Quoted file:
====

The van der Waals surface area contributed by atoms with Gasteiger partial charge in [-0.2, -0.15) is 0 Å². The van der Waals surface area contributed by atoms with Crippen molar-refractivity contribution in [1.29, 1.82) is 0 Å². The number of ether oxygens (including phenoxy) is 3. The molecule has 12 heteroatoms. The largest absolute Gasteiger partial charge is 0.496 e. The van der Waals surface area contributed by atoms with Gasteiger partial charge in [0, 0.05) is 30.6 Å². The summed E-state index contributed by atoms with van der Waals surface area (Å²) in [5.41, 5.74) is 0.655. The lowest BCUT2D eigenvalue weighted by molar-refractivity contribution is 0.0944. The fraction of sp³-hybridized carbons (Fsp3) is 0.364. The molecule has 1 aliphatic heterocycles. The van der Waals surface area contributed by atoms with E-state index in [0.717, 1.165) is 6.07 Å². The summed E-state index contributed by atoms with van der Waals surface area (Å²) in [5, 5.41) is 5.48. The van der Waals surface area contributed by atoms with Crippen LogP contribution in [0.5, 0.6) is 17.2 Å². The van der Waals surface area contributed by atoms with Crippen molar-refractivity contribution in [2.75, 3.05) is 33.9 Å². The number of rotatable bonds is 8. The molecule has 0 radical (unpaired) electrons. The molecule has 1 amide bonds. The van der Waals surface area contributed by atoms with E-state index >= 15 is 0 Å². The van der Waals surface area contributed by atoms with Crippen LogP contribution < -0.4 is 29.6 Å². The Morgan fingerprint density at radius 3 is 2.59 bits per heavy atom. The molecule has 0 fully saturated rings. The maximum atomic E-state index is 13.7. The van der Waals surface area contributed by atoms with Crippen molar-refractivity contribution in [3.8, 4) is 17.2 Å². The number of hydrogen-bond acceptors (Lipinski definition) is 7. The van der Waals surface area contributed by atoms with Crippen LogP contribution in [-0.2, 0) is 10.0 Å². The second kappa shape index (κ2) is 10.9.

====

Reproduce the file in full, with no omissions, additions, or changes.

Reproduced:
The van der Waals surface area contributed by atoms with Gasteiger partial charge in [-0.2, -0.15) is 0 Å². The van der Waals surface area contributed by atoms with Crippen molar-refractivity contribution in [1.29, 1.82) is 0 Å². The number of ether oxygens (including phenoxy) is 3. The molecule has 12 heteroatoms. The largest absolute Gasteiger partial charge is 0.496 e. The van der Waals surface area contributed by atoms with Gasteiger partial charge in [0, 0.05) is 30.6 Å². The summed E-state index contributed by atoms with van der Waals surface area (Å²) in [5.41, 5.74) is 0.655. The lowest BCUT2D eigenvalue weighted by molar-refractivity contribution is 0.0944. The fraction of sp³-hybridized carbons (Fsp3) is 0.364. The molecule has 1 aliphatic heterocycles. The van der Waals surface area contributed by atoms with E-state index in [0.717, 1.165) is 6.07 Å². The summed E-state index contributed by atoms with van der Waals surface area (Å²) in [5, 5.41) is 5.48. The van der Waals surface area contributed by atoms with Crippen LogP contribution in [0.5, 0.6) is 17.2 Å². The van der Waals surface area contributed by atoms with Crippen molar-refractivity contribution in [2.75, 3.05) is 33.9 Å². The number of rotatable bonds is 8. The molecule has 0 radical (unpaired) electrons. The molecule has 1 amide bonds. The van der Waals surface area contributed by atoms with E-state index >= 15 is 0 Å². The van der Waals surface area contributed by atoms with Crippen LogP contribution < -0.4 is 29.6 Å². The Morgan fingerprint density at radius 3 is 2.59 bits per heavy atom. The molecule has 0 fully saturated rings. The maximum atomic E-state index is 13.7. The van der Waals surface area contributed by atoms with Crippen molar-refractivity contribution in [3.8, 4) is 17.2 Å². The number of hydrogen-bond acceptors (Lipinski definition) is 7. The van der Waals surface area contributed by atoms with Crippen LogP contribution in [-0.2, 0) is 10.0 Å². The second kappa shape index (κ2) is 10.9.